In late August, the 44-Year old on leave, Nurse Andrea Kjelgaard, got her third Moderna Vaccine. She released an as-told-to essay based on her experience and what she felt about receiving the Moderna Vaccine.
The essay is published on INSIDER with the editor’s note that Kjelgaard and the author are friends.
Her journey with cancer began in 2007. During a kidney stone scan a year and a half ago, the doctors discovered a nodule in the lower right lobe of her lungs. The doctors didn’t know what it was, so they decided to do another scan. When Kjelgaard returned, a nodule had grown from the size of a pea to the size of a half-dollar. She had a biopsy, and that’s when she found out that she had epithelioid hemangioendothelioma or EHE.
The doctors surgically removed the nodules, and she was cancer-free for the next seven years. She got married, had two children, and worked as a nurse in a small surgery center near her home in Castle Rock, Colorado. She was living the best of both her personal and professionals lives when cancer returned in 2014, and it was a huge shock for her.
Doctors removed the tumor once more. Only a few months later, she discovered a lump in her breast during a self-exam. She was cancer-free after a double mastectomy, several rounds of chemotherapy, and intense radiation. However, the radiation left her left lung scarred and not fully functional.
The COVID-19 Pandemic
She already had fluid in her lungs, and the fear of contracting the virus was crippling. Her husband is an anesthesiologist and sending him to work every day felt like Kjelgaard was sending him to war. She was afraid he’d get sick and worried that he’d pass it to her.
She was desperate to get away from the virus, so she packed her third and fifth-grader children and drove to her parent’s house in Ohio. They had the place to themselves because her parents weren’t there.
They continued to attend remote school while isolating themselves from the rest of the world. They returned when the case count was lower, and she was confident that her husband had enough PPE to protect himself and not bring the virus home.
The EHE reappeared just as she was beginning to relax and believe they could manage life with masks and a small social circle. Biopsies, doctor visits, and scans revealed that cancer had spread to other parts of her body and could not be removed with a scalpel. She began intensive chemotherapy just as the rest of the world rang in the year 2021.
“Going through chemo without visitors was terrifying — even my husband had to wait in the car while I went inside. I’d never felt so alone. My world shrunk to the size of my house — mainly my bedroom. Friends wanted to bring food, walk my dogs, and clean my house, but I couldn’t risk it. It’s like I could see COVID crawling on everyone and everything.” said Kjelgaard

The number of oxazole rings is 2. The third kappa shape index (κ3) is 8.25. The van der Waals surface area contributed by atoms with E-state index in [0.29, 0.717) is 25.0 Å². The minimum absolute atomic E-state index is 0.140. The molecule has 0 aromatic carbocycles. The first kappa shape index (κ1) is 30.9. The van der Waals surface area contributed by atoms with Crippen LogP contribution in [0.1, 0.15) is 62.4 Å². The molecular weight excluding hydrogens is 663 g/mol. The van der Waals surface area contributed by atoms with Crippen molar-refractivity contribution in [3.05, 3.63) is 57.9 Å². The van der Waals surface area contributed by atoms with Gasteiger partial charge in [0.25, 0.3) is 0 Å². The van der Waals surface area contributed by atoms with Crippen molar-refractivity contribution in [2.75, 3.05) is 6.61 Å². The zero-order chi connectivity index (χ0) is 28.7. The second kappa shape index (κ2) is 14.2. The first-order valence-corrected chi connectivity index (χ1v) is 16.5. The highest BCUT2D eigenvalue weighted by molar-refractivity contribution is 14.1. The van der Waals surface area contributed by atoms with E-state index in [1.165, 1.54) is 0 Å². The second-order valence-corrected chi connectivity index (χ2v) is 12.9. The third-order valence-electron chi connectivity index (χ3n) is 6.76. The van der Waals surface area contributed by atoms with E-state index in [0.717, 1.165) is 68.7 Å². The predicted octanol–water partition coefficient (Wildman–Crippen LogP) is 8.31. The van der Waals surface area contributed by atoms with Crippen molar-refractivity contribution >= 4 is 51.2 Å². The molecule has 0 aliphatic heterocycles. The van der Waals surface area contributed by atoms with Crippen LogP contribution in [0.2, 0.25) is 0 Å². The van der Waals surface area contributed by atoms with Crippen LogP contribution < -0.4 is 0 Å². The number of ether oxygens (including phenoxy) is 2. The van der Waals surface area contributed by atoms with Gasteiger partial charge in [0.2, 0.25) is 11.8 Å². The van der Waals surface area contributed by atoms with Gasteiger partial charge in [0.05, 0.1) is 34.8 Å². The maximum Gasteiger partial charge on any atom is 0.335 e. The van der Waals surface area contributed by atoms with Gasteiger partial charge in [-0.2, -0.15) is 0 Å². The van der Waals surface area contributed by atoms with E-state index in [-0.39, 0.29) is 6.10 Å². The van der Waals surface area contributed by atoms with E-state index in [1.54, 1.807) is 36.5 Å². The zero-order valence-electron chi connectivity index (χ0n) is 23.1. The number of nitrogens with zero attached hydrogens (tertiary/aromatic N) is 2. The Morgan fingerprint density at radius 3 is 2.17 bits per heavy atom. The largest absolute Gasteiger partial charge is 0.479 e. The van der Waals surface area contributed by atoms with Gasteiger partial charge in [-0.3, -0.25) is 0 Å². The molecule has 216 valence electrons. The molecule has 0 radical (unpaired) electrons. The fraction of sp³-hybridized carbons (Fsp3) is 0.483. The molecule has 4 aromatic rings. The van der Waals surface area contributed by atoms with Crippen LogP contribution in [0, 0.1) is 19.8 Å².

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Getting the Vaccine
She inquired about the vaccine with her doctor in January. She was concerned that it would make her extremely ill. She was a shell of her former self, unable to eat or drink much of anything. She needed confirmation that the shot was safe for cancer patients.
The Doctor said, without hesitation, that Kjelgaard should get it as soon as possible. She received her first shot in early March. Other than a sore arm and a headache a few days later, She had no side effects. With the second shot, She had the same experience.
She suddenly felt like she had an extra layer of protection around her that she didn’t have before. Her doctor advised her to go when she read about booster shots for immunocompromised patients in the news.
On August 31, she entered CVS, informed the pharmacy staff that she was a cancer patient, and received her third shot within minutes. The following day, she felt more tired, but she still didn’t have a fever or chills.
“I understand when people are hesitant or scared of how they might react to the vaccine or the booster. But the security I feel having protection from COVID means I can enjoy company again, even as I continue chemo medication. I have hope for my future. If cancer (and isolation) has taught me anything, it’s that time with loved ones is precious. ” she said
“I’ve been a nurse all my career, and I believe in science. I say to anyone who is immunocompromised, as confidently as my doctor said to me: Get the vaccine and the booster. It’s worth it.”
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